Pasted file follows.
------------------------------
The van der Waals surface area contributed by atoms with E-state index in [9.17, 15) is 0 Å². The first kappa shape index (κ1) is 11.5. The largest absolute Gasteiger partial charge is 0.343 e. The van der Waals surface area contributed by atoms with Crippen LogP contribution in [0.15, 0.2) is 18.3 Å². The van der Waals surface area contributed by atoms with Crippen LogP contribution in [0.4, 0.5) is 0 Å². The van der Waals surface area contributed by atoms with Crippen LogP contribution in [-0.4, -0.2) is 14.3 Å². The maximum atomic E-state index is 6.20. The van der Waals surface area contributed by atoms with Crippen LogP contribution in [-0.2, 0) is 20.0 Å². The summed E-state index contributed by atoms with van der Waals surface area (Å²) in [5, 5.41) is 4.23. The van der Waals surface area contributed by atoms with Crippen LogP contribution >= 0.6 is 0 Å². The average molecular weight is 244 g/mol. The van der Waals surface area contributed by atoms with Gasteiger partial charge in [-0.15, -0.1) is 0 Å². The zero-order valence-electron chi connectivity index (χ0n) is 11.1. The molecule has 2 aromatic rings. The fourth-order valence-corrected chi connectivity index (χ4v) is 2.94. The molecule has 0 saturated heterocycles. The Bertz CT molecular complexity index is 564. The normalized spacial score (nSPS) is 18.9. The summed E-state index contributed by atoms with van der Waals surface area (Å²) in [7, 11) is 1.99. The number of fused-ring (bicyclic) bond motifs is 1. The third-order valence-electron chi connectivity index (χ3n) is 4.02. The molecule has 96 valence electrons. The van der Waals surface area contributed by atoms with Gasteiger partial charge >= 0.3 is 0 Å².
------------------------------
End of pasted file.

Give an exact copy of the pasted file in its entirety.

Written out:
The van der Waals surface area contributed by atoms with E-state index in [9.17, 15) is 0 Å². The first kappa shape index (κ1) is 11.5. The largest absolute Gasteiger partial charge is 0.343 e. The van der Waals surface area contributed by atoms with Crippen LogP contribution in [0.15, 0.2) is 18.3 Å². The van der Waals surface area contributed by atoms with Crippen LogP contribution in [0.4, 0.5) is 0 Å². The van der Waals surface area contributed by atoms with Crippen LogP contribution in [-0.4, -0.2) is 14.3 Å². The maximum atomic E-state index is 6.20. The van der Waals surface area contributed by atoms with Crippen LogP contribution in [-0.2, 0) is 20.0 Å². The summed E-state index contributed by atoms with van der Waals surface area (Å²) in [5, 5.41) is 4.23. The van der Waals surface area contributed by atoms with Crippen LogP contribution >= 0.6 is 0 Å². The average molecular weight is 244 g/mol. The van der Waals surface area contributed by atoms with Gasteiger partial charge in [-0.15, -0.1) is 0 Å². The zero-order valence-electron chi connectivity index (χ0n) is 11.1. The molecule has 2 aromatic rings. The fourth-order valence-corrected chi connectivity index (χ4v) is 2.94. The molecule has 0 saturated heterocycles. The Bertz CT molecular complexity index is 564. The normalized spacial score (nSPS) is 18.9. The summed E-state index contributed by atoms with van der Waals surface area (Å²) in [7, 11) is 1.99. The number of fused-ring (bicyclic) bond motifs is 1. The third-order valence-electron chi connectivity index (χ3n) is 4.02. The molecule has 96 valence electrons. The van der Waals surface area contributed by atoms with Gasteiger partial charge >= 0.3 is 0 Å².